Getting Real

Sharon

Getting Real

Sharon
I feel as though I was "checked out" for a couple of months when I broke my femur. I guess my mind could only handle healing the femur. Now that I am getting back to normal, it seems things are getting so real in our world.

We are having our garage door openers replaced today. This caused us to have to move things out of the garage for them to do the work. As I sat in the garage, Rod would pick things up, look at them and put them back on the shelf. He just could not seem to throw away the unused paint rollers, the tile separators, the caulk gun, the boxes of screws, and the numerous other items of our intense DIY days. It broke my heart.

Rod and I were always doing something in and around the house. Rod, almost single handedly updated our bathroom 9 years ago. We are talking down to the bare walls redo. When I look back at that time, I saw little glimmers of things to come during that project. He would get frustrated easily, but I put that off to him doing the project after working all day and on weekends. I chalked it up to fatigue. Hindsight really is 20/20. Those were the beginnings of what we now deal with daily, frontotemporal degeneration (FTD).

I look at our backyard, which was a picture perfect oasis. Rod made three terraces that are over 100-ft long and moved every railroad tie himself. He installed a pond and waterfall. He put in stone stairs and two patios. We spent many dinners sitting on the patio, eating dinner and listening to the waterfall. It is now overgrown. We had to pay someone to remove everything that invaded the space. My thought was, Rod could maintain it if it was cleaned out. I am an incurable optimist.

I am now sitting here looking out the window, as I type, at all the tools and supplies we used to use to make our home a place we loved. They are sitting in the driveway to make room for the garage door opener installer. Part of me wants to put a large FREE sign in the driveway and let someone come take it all away. Remove those things that now cause such pain, knowing that they will not be used again. Remove the lump in my throat when I think of the happy times we spent sitting on our patios, enjoying life, thinking what retirement would look like when we could sell our home and travel around the country in an RV. Remove this ache in my heart looking at a husband that is not the man I married. Remove this stigma of dementia that makes people disappear from our lives. Remove his inability to find words. Remove his anxiety in crowds. Remove his constant leg shaking. Remove his blunted emotions. Remove his disinhibition. Remove the trying to stay a step ahead and anticipating problems before they happen. Remove this daily grieving of a living person. Take it all away. Haul it off, out of my sight.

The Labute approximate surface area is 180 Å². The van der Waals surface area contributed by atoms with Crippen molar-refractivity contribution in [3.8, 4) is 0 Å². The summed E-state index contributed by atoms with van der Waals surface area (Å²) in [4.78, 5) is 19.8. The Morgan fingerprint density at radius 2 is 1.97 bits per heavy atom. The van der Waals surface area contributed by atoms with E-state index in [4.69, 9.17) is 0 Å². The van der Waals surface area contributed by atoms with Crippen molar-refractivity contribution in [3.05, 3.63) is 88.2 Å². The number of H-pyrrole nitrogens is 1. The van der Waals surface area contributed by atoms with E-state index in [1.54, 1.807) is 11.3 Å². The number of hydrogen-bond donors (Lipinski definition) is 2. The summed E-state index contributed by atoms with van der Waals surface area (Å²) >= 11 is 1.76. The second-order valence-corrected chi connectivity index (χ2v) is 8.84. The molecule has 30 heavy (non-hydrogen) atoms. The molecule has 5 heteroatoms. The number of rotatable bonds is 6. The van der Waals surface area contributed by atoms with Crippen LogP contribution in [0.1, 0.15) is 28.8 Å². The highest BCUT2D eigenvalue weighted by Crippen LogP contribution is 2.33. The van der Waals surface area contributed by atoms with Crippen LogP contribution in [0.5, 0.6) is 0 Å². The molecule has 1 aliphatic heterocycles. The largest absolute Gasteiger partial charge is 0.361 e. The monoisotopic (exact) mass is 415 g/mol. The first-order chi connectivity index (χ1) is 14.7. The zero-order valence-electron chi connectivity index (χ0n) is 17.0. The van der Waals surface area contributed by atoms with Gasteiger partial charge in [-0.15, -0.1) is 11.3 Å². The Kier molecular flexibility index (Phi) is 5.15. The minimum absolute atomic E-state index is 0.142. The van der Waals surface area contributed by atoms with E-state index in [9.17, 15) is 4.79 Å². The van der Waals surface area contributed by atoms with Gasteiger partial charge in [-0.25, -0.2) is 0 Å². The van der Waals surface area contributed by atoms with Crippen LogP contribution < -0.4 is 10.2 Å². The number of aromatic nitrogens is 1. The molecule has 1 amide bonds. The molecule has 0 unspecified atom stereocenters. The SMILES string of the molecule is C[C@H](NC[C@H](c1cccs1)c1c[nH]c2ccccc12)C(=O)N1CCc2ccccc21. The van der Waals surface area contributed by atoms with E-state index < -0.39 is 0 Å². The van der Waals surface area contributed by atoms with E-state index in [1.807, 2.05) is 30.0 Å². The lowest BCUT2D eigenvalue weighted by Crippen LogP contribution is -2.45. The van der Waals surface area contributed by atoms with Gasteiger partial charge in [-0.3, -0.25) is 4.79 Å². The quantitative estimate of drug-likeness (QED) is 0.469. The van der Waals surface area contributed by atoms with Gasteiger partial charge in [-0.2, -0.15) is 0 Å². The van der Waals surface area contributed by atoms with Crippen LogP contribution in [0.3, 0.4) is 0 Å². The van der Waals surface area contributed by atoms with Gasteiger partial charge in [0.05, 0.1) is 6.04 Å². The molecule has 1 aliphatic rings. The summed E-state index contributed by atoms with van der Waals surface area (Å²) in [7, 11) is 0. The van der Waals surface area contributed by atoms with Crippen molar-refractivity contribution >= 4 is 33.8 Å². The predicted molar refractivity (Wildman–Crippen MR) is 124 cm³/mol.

We are in a new normal. One more step on our journey through FTD. Giving up harder work because of taking it easy is not what this is, this is a stolen life. My robust, loving, caring, funny, smart, figure anything out that needs figuring out, husband is gone. A glimmer remains now and then. We try our best to find good in every day. We try to laugh in the face of adversity. We soldier on, what choice do we have?

I can't think about the really hard things coming our way. I always say, do not get ahead of the disease, but as I sit here looking at our life in the driveway, I wonder what tomorrow will bring. I wonder if anything I do to raise awareness of FTD, and dementia in general, will make a difference. I have to keep hoping that my one voice will inspire many voices and those many voices will inspire a cure. But for today, I mourn the losses. Tomorrow, I will fight again.